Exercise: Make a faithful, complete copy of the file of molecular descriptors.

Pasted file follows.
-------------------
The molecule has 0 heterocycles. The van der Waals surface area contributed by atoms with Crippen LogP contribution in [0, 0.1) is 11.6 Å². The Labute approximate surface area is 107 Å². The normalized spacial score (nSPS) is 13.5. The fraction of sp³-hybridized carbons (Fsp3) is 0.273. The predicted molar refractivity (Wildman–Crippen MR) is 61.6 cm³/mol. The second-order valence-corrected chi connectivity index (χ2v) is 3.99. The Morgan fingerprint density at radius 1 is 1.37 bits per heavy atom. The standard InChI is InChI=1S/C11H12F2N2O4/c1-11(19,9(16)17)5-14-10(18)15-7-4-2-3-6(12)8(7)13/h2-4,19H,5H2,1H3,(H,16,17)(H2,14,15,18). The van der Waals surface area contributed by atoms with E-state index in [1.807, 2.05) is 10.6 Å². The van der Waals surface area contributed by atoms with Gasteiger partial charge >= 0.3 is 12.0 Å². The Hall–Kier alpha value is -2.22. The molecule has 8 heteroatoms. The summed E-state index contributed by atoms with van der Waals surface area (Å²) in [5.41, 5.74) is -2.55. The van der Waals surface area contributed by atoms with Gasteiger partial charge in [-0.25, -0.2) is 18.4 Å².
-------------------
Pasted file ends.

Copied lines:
The molecule has 0 heterocycles. The van der Waals surface area contributed by atoms with Crippen LogP contribution in [0, 0.1) is 11.6 Å². The Labute approximate surface area is 107 Å². The normalized spacial score (nSPS) is 13.5. The fraction of sp³-hybridized carbons (Fsp3) is 0.273. The predicted molar refractivity (Wildman–Crippen MR) is 61.6 cm³/mol. The second-order valence-corrected chi connectivity index (χ2v) is 3.99. The Morgan fingerprint density at radius 1 is 1.37 bits per heavy atom. The standard InChI is InChI=1S/C11H12F2N2O4/c1-11(19,9(16)17)5-14-10(18)15-7-4-2-3-6(12)8(7)13/h2-4,19H,5H2,1H3,(H,16,17)(H2,14,15,18). The van der Waals surface area contributed by atoms with E-state index in [1.807, 2.05) is 10.6 Å². The van der Waals surface area contributed by atoms with Gasteiger partial charge >= 0.3 is 12.0 Å². The Hall–Kier alpha value is -2.22. The molecule has 8 heteroatoms. The summed E-state index contributed by atoms with van der Waals surface area (Å²) in [5.41, 5.74) is -2.55. The van der Waals surface area contributed by atoms with Gasteiger partial charge in [-0.25, -0.2) is 18.4 Å².